• I've got cheap no-brands 1 1/4s on my Arena, and 28mm Conti 4 seasons on the GT. Couldn't recommend the 4 seasons anymore highly - low rolling resistance, great grip in the wet, still quick in the dry. Only had one puncture on them from a big chunk of wire, and I've ridden over broken glass a couple of times while I haven't been paying attention.

    The 1&1/4s are also tough, but that's just sheer thickness - dreadful rolling resistance. But then again, they were the equivalent of about 30 quid for a pair, so I shouldn't complain too much.
  • Sgt.Pepper wrote:
    I've got cheap no-brands 1 1/4s on my Arena, and 28mm Conti 4 seasons on the GT. Couldn't recommend the 4 seasons anymore highly - low rolling resistance, great grip in the wet, still quick in the dry. Only had one puncture on them from a big chunk of wire, and I've ridden over broken glass a couple of times while I haven't been paying attention.

    The 1&1/4s are also tough, but that's just sheer thickness - dreadful rolling resistance. But then again, they were the equivalent of about 30 quid for a pair, so I shouldn't complain too much.
    Thank you! Found some good reviews of the 4 seasons from continental so it's between them or the Durano Plus. The 4 seasons is a lot lighter - and more expensive - if it's lighter does that mean it's more suitable for racing over commuting?
  • tgotbtgotb Posts: 4,714
    Sgt.Pepper wrote:
    I've got cheap no-brands 1 1/4s on my Arena, and 28mm Conti 4 seasons on the GT. Couldn't recommend the 4 seasons anymore highly - low rolling resistance, great grip in the wet, still quick in the dry. Only had one puncture on them from a big chunk of wire, and I've ridden over broken glass a couple of times while I haven't been paying attention.

    The 1&1/4s are also tough, but that's just sheer thickness - dreadful rolling resistance. But then again, they were the equivalent of about 30 quid for a pair, so I shouldn't complain too much.
    Thank you! Found some good reviews of the 4 seasons from continental so it's between them or the Durano Plus. The 4 seasons is a lot lighter - and more expensive - if it's lighter does that mean it's more suitable for racing over commuting?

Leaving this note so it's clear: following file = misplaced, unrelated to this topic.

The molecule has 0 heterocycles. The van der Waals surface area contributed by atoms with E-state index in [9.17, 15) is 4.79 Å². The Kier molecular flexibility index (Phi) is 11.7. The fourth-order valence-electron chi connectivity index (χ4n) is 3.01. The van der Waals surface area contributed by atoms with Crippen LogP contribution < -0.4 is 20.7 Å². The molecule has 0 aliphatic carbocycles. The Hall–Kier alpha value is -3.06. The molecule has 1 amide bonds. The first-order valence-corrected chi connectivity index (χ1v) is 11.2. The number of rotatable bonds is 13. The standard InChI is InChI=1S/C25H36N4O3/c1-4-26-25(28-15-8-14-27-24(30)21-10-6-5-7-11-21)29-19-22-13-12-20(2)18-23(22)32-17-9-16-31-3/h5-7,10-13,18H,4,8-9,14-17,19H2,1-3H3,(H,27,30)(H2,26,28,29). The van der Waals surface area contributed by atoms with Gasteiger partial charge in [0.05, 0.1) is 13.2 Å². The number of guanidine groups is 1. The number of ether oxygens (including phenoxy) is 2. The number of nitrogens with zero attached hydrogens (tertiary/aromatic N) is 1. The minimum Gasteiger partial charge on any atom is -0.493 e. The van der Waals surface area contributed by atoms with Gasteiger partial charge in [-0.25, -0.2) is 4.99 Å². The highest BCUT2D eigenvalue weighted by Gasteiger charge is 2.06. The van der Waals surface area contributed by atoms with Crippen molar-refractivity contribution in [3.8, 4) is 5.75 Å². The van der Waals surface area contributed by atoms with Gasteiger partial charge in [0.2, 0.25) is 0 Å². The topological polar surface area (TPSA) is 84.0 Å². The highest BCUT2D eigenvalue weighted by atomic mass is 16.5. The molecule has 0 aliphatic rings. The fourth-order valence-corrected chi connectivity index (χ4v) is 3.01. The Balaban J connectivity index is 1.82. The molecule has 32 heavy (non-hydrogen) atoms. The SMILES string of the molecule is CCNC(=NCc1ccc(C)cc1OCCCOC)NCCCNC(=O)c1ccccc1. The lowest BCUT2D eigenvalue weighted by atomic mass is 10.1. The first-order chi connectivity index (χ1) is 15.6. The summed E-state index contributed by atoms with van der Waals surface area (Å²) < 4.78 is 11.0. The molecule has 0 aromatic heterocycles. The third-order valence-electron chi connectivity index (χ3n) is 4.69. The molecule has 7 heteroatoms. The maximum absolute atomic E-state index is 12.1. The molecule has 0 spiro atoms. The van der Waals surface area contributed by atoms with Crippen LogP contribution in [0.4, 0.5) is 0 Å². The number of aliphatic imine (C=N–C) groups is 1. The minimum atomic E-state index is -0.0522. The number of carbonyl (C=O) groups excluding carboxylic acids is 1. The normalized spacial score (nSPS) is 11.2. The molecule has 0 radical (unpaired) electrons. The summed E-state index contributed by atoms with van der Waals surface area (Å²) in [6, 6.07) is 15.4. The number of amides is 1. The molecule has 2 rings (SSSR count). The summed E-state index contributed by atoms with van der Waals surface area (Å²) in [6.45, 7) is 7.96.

I used to use 4 Seasons, and found them nowhere nearly as good as the Durano Plus I switched to. The sidewalls are quite light, and it's not uncommon for them to split along the tyre bead as they get older. I lost another to a sidewall gash. Durano Plus have much more solid sidewalls, and the compound itself seems to last longer too.
    Ride quality is pretty comparable, despite the Durano Plus being heavier.
    From my perspective, the Durano Plus is the tyre I thought I was getting when I bought my first set of 4 Seasons.
    Pannier, 120rpm.
  • joe_totale-2joe_totale-2 Posts: 1,333
    edited September 2018
    How about the regular Durano? I commute on them and find them a good compromise of price and puncture proofing whilst not being too sluggish. They're not as tough as the Durano Plus but certainly a fair bit faster.
  • prawnyprawny Posts: 5,421
    Currently, for the sake of research (and because I'm a tight wad), I have a Conti Ultra Sport on the front of my bike, and a Gatorskin on the back. Tyre choices are limited when you're running 27 x 1 1/4. The Ultra Sport has no puncture protection belt, whereas the Gatorskin does, so I'd imagine I'd be having a lot more punctures on the front than the back. To date (1500 miles), I've had none on either (here am I tempting fate!) In fact, I'm so impressed with the 'budget' ultra sport that I've just bought another pair for when my current tyres wear out (which they're showing no sign of doing so).